Libraries and Learning

Learning Why, Not How

August 8, 2019

I agree with Jenny Young that emphasizing correct citation in composition courses is not helping students learn why and how to use other people’s ideas effectively in writing. In fact, I agreed with her as far back as 2009 and probably earlier. My primary beef with making formal citation practices a significant part of introducing new college students to academic argument is that It puts too much emphasis on covering your butt and being able to follow complex rules and too little on engaging with ideas, or engaging with the humans who share ideas as part of a collective effort to understand the world. The activity of constructing citations is used as a stand-in for what academics actually value about ethical and well-sourced argument, but it’s a stand-in that conceals rather than illuminates.

Some argue learning how to cite sources is essential for learning to use good sources or respect intellectual property or avoid plagiarism or make responsible arguments.  Learning how to compose citations has little to do with any of that.

Good journalists cite their sources, but without footnotes. Good public speakers are careful to attribute ideas not just to avoid being humiliated by charges of plagiarism but because it helps them develop their own authority and strengthens their argument. Supreme court justices cite sources in decisions but in oral argument, they have to make clear what authorities they are drawing on as they debate the issues with petitioners. Sources matter. Citations are just one way to describe them.

As a librarian (who mostly worked with students in the library but has also taught the occasional first semester seminar), here’s what I see are the problems new students have with the way we teach citations as part of academic argument:

  • Too much headspace is taken up with trivia (not actually reading and referring to texts but extracting quotes and constructing hand-coded references to sources). It takes hours away from actually working on their writing.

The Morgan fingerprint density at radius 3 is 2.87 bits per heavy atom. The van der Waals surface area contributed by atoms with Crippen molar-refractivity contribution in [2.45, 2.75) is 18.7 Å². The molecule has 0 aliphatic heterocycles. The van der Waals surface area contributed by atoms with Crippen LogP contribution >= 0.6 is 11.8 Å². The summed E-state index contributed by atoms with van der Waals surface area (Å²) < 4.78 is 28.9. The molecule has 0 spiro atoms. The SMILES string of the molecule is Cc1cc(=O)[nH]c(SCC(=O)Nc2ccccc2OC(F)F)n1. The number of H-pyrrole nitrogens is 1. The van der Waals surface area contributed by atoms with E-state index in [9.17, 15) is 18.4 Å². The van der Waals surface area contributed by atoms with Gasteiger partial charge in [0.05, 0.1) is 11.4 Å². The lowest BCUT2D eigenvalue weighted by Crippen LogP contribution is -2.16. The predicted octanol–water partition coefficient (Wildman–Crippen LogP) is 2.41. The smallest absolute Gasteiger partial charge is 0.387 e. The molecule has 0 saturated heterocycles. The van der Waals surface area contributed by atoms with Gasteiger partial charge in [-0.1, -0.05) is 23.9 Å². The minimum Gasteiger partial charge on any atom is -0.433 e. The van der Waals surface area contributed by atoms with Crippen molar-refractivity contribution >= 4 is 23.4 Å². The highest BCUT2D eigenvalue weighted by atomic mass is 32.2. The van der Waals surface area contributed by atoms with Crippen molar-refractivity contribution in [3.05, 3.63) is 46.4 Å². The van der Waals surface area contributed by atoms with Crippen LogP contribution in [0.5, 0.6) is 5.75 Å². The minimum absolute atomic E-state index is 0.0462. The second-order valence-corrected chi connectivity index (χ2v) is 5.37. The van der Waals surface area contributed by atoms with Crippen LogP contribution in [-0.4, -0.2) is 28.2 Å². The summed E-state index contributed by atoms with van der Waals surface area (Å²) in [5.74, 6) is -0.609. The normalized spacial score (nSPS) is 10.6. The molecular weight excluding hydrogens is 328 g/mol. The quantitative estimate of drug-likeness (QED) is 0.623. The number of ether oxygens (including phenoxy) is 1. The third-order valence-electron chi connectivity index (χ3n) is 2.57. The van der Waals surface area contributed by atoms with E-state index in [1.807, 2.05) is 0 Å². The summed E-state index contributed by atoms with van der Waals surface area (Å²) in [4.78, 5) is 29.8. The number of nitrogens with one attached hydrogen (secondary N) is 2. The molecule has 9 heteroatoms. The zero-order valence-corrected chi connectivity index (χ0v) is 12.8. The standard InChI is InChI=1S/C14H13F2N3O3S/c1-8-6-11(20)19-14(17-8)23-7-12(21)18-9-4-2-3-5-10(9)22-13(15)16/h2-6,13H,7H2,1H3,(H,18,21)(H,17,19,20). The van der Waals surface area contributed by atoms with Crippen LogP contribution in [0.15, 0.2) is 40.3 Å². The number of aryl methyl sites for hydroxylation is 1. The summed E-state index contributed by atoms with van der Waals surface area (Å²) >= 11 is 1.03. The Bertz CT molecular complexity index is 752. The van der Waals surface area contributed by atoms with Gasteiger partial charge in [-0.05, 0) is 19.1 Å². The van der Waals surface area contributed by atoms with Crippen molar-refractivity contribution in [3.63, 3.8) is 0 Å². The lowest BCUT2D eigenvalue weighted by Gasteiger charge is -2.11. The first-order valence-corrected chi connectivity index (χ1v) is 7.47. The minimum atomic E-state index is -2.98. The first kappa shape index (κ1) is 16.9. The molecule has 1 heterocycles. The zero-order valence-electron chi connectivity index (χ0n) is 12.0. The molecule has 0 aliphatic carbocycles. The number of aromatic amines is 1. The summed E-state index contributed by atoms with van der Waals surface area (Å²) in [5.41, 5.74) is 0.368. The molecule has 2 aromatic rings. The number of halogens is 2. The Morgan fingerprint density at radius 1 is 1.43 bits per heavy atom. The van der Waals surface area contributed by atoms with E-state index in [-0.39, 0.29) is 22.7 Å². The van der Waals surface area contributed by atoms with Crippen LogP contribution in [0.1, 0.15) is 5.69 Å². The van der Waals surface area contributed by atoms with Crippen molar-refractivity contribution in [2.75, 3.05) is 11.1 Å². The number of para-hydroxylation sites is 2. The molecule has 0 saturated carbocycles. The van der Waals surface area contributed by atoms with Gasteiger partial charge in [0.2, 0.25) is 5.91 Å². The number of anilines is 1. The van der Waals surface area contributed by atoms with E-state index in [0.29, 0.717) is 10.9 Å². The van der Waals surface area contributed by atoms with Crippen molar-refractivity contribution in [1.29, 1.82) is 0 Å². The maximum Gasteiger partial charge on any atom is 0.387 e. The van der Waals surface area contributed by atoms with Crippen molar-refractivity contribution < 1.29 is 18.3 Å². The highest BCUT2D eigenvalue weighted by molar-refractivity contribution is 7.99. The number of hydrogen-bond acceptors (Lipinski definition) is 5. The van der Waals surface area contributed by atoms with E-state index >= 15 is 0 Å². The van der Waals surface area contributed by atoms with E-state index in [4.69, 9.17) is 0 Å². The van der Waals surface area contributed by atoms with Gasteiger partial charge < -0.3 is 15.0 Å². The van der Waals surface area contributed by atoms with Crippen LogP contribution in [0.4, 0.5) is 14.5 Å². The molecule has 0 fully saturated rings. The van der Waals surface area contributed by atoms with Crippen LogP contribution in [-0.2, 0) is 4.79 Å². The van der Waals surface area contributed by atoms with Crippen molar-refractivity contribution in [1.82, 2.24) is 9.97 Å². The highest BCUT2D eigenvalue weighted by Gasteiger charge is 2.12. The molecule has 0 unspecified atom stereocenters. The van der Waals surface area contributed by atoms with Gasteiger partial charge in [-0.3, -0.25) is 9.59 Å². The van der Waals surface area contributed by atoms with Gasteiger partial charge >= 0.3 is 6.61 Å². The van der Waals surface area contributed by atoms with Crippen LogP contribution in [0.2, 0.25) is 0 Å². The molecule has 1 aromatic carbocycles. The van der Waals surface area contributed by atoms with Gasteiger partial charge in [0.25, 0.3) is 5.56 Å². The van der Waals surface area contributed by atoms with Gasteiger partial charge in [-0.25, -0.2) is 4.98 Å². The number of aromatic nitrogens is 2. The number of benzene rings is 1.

• They are misled about plagiarism because they associate it with correct citations, not with how to handle the ideas being cited.
  • They don’t learn why citations are useful because they associate them almost exclusively with the possibility of making mistakes and the threat of punishment.
  • They don’t connect composing citations with academic values: having an open mind, respecting evidence even if it doesn’t support your hypothesis, making sure readers know how you arrive at your conclusion, and honoring expertise. None of that is made obvious from the act of citing sources.
  • They are likely to think academic argument is weird and not something that matters beyond school because nobody else argues that way. Actually, they do but if you’re focused on proper citations, you won’t see the similarities.

Yesterday I was having one of those good mornings when ideas were coming fast from different sources I’d encountered, snapping together like cognitive tinker toys and, as I paused to jot some notes, it occurred to me that we typically asked to come up with a topic or question for research and then search for sources, which is exactly the opposite of the experience I was having. And I began to brainstorm a sequence of possible activities to rethink how we introduce first year students to the value of using sources  (though this is hardly new; John Warner’s book is full of great teaching ideas).